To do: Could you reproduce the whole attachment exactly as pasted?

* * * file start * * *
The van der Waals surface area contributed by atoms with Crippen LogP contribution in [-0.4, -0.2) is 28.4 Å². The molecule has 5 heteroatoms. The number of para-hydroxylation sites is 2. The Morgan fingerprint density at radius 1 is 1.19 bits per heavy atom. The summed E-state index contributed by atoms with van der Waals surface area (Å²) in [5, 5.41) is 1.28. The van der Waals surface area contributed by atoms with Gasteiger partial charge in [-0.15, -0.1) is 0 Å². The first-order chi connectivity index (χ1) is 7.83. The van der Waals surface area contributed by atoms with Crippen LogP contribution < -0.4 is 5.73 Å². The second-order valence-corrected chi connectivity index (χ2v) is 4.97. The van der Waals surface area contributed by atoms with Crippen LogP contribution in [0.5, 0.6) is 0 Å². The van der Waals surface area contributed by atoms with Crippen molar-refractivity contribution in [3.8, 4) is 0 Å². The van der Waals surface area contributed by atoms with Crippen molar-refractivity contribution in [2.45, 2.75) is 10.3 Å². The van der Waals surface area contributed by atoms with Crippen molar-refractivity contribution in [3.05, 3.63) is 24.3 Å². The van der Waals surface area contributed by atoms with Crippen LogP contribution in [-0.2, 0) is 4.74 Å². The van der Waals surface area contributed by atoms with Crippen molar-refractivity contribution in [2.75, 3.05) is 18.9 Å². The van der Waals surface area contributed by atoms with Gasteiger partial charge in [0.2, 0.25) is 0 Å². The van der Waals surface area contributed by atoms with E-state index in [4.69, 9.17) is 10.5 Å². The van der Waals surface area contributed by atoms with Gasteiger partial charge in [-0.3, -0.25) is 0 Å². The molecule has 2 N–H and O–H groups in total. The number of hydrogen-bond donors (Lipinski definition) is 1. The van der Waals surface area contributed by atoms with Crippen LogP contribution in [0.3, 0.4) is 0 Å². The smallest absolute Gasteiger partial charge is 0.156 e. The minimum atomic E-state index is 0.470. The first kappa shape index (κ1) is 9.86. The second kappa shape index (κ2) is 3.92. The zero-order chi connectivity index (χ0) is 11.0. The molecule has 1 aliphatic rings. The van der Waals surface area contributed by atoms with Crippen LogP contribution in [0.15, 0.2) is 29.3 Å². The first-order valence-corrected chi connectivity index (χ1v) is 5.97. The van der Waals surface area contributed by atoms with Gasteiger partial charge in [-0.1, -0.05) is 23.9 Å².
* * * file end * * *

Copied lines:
The van der Waals surface area contributed by atoms with Crippen LogP contribution in [-0.4, -0.2) is 28.4 Å². The molecule has 5 heteroatoms. The number of para-hydroxylation sites is 2. The Morgan fingerprint density at radius 1 is 1.19 bits per heavy atom. The summed E-state index contributed by atoms with van der Waals surface area (Å²) in [5, 5.41) is 1.28. The van der Waals surface area contributed by atoms with Gasteiger partial charge in [-0.15, -0.1) is 0 Å². The first-order chi connectivity index (χ1) is 7.83. The van der Waals surface area contributed by atoms with Crippen LogP contribution < -0.4 is 5.73 Å². The second-order valence-corrected chi connectivity index (χ2v) is 4.97. The van der Waals surface area contributed by atoms with Crippen LogP contribution in [0.5, 0.6) is 0 Å². The van der Waals surface area contributed by atoms with Crippen molar-refractivity contribution in [3.8, 4) is 0 Å². The van der Waals surface area contributed by atoms with Crippen molar-refractivity contribution in [2.45, 2.75) is 10.3 Å². The van der Waals surface area contributed by atoms with Crippen molar-refractivity contribution in [3.05, 3.63) is 24.3 Å². The van der Waals surface area contributed by atoms with Crippen LogP contribution in [-0.2, 0) is 4.74 Å². The van der Waals surface area contributed by atoms with Crippen molar-refractivity contribution in [2.75, 3.05) is 18.9 Å². The van der Waals surface area contributed by atoms with Gasteiger partial charge in [0.2, 0.25) is 0 Å². The van der Waals surface area contributed by atoms with E-state index in [4.69, 9.17) is 10.5 Å². The van der Waals surface area contributed by atoms with Gasteiger partial charge in [-0.3, -0.25) is 0 Å². The molecule has 2 N–H and O–H groups in total. The number of hydrogen-bond donors (Lipinski definition) is 1. The van der Waals surface area contributed by atoms with Crippen LogP contribution in [0.3, 0.4) is 0 Å². The smallest absolute Gasteiger partial charge is 0.156 e. The minimum atomic E-state index is 0.470. The first kappa shape index (κ1) is 9.86. The second kappa shape index (κ2) is 3.92. The zero-order chi connectivity index (χ0) is 11.0. The molecule has 1 aliphatic rings. The van der Waals surface area contributed by atoms with Crippen LogP contribution in [0.15, 0.2) is 29.3 Å². The first-order valence-corrected chi connectivity index (χ1v) is 5.97. The van der Waals surface area contributed by atoms with Gasteiger partial charge in [-0.1, -0.05) is 23.9 Å².